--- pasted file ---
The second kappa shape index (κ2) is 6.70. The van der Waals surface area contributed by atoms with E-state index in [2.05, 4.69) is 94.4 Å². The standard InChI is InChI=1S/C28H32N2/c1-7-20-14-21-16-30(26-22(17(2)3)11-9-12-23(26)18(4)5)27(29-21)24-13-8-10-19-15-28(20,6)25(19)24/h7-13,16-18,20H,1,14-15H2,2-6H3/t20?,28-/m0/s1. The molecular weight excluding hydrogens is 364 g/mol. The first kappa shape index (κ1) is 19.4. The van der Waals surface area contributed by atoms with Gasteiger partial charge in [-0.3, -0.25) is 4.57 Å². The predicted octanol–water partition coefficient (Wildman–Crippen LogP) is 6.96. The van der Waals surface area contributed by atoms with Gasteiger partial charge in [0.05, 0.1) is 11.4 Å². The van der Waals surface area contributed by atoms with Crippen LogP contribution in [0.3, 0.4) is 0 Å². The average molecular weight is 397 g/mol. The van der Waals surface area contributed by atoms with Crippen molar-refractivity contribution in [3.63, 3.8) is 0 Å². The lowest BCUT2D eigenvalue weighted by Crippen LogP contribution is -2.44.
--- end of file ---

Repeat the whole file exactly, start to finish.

The second kappa shape index (κ2) is 6.70. The van der Waals surface area contributed by atoms with E-state index in [2.05, 4.69) is 94.4 Å². The standard InChI is InChI=1S/C28H32N2/c1-7-20-14-21-16-30(26-22(17(2)3)11-9-12-23(26)18(4)5)27(29-21)24-13-8-10-19-15-28(20,6)25(19)24/h7-13,16-18,20H,1,14-15H2,2-6H3/t20?,28-/m0/s1. The molecular weight excluding hydrogens is 364 g/mol. The first kappa shape index (κ1) is 19.4. The van der Waals surface area contributed by atoms with Gasteiger partial charge in [-0.3, -0.25) is 4.57 Å². The predicted octanol–water partition coefficient (Wildman–Crippen LogP) is 6.96. The van der Waals surface area contributed by atoms with Gasteiger partial charge in [0.05, 0.1) is 11.4 Å². The van der Waals surface area contributed by atoms with Crippen LogP contribution in [0.3, 0.4) is 0 Å². The average molecular weight is 397 g/mol. The van der Waals surface area contributed by atoms with Crippen molar-refractivity contribution in [3.63, 3.8) is 0 Å². The lowest BCUT2D eigenvalue weighted by Crippen LogP contribution is -2.44.